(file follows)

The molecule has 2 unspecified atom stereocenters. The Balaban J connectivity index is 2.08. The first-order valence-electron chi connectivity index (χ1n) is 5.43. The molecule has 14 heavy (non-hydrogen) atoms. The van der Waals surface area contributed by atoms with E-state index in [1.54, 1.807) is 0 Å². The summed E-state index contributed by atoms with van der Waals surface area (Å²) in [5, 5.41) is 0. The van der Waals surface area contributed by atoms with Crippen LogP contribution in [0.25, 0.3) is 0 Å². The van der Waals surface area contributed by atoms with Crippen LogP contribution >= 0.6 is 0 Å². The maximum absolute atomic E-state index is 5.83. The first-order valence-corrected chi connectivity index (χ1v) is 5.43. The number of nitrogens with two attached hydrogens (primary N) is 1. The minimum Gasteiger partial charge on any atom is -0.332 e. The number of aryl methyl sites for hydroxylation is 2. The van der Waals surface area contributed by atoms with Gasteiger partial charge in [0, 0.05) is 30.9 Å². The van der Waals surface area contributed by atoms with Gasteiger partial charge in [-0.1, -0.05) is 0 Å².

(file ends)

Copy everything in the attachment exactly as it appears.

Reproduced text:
The molecule has 2 unspecified atom stereocenters. The Balaban J connectivity index is 2.08. The first-order valence-electron chi connectivity index (χ1n) is 5.43. The molecule has 14 heavy (non-hydrogen) atoms. The van der Waals surface area contributed by atoms with E-state index in [1.54, 1.807) is 0 Å². The summed E-state index contributed by atoms with van der Waals surface area (Å²) in [5, 5.41) is 0. The van der Waals surface area contributed by atoms with Crippen LogP contribution in [0.25, 0.3) is 0 Å². The van der Waals surface area contributed by atoms with Crippen LogP contribution >= 0.6 is 0 Å². The maximum absolute atomic E-state index is 5.83. The first-order valence-corrected chi connectivity index (χ1v) is 5.43. The number of nitrogens with two attached hydrogens (primary N) is 1. The minimum Gasteiger partial charge on any atom is -0.332 e. The number of aryl methyl sites for hydroxylation is 2. The van der Waals surface area contributed by atoms with Gasteiger partial charge in [0, 0.05) is 30.9 Å². The van der Waals surface area contributed by atoms with Gasteiger partial charge in [-0.1, -0.05) is 0 Å².